Australian model George Lazenby took up the mantle of the world's most suave secret agent when Sean Connery retired as James Bond--prematurely, it turned out. Connery returned in Diamonds Are Forever before leaving the role to Roger Moore, and Lazenby's subsequent career fizzled, yet this one-hit wonder is responsible for one of the best Bond films. In On Her Majesty's Secret Service, 007 leaves the Service to privately pursue his SPECTRE nemesis Blofeld (played this time by Telly Savalas), whose latest master plan threatens the world's crops with agricultural sterilisation. Bond teams up with smooth international crime-lord Draco (Gabriele Ferzetti) and falls in love with--and marries--his elegant daughter, Tracy (Diana Rigg). Bond monogamous? Not at first; after all he has Blofeld's harem to seduce. Lazenby hasn't the intensity of Connery but he has fun with his quips and even lampoons the Bond image in a playful pre-credits sequence. Rigg, fresh from playing sexy Emma Peel in The Avengers, matches 007 in every way. Former editor Peter Hunt makes a strong directorial debut, deftly handling the elaborate action sequences with a kinetic finesse and a dash of humour. Though not a hit on its original release, On Her Majesty's Secret Service has become a fan favourite and the closest the series has come to capturing the spirit of Ian Fleming's books. --Sean Axmaker, Amazon.com -- On the DVD: Affable and intelligent director Peter Hunt explains his ambition to take the series back to the original spirit of Fleming's books with this instalment. Out of all the Bond DVDs, his commentary track--interspliced with comments from other cast and crew members--is one of the most entertaining and informative as he chuckles over some of his more felicitous touches. Although sadly Diana Rigg is absent from the "making of" featurette, an older and wiser George Lazenby reveals how he acquired one of Connery's suits and went to the same barber in order to make himself look credible for the part. Hunt and others are disarmingly frank about how Lazenby's arrogance on set won him few friends. The late lamented Desmond Llewelyn, who played the boffin "Q", presents an amusing guide to the greatest gadgets of the series and explains how he can barely work a can opener in real life. The rest of the technical features are all present and correct and up to this series' usual high standards. --Leslie Felperin --This text refers to an out of print or unavailable edition of this title.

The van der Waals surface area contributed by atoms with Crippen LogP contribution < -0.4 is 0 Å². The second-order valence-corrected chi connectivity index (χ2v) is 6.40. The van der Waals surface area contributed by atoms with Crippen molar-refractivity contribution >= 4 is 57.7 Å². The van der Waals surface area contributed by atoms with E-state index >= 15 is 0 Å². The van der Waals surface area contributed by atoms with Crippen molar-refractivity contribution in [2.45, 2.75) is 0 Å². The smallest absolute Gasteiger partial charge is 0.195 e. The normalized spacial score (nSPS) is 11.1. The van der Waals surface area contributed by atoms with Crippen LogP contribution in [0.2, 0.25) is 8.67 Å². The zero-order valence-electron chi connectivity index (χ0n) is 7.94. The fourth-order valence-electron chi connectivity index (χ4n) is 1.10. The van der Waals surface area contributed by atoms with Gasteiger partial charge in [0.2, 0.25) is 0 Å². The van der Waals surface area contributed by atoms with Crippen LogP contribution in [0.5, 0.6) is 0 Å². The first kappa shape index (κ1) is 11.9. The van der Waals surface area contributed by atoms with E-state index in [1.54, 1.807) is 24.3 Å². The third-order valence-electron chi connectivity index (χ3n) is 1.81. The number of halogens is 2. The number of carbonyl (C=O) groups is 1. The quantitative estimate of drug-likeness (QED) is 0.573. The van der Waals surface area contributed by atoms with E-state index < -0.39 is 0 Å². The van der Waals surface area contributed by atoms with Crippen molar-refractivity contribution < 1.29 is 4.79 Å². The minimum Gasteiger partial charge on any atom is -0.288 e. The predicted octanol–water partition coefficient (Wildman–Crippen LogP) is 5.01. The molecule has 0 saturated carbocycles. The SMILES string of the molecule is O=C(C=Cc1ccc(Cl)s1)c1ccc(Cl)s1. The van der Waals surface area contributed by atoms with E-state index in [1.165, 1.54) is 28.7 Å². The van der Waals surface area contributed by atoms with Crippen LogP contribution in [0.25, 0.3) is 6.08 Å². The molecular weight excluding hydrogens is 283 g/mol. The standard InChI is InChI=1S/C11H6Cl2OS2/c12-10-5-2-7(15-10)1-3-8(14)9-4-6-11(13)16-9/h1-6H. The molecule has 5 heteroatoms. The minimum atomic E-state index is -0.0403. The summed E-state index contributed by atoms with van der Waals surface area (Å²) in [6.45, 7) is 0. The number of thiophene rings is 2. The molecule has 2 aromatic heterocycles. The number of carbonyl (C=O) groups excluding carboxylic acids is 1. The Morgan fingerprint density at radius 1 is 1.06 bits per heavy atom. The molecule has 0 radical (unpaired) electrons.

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Customer Reviews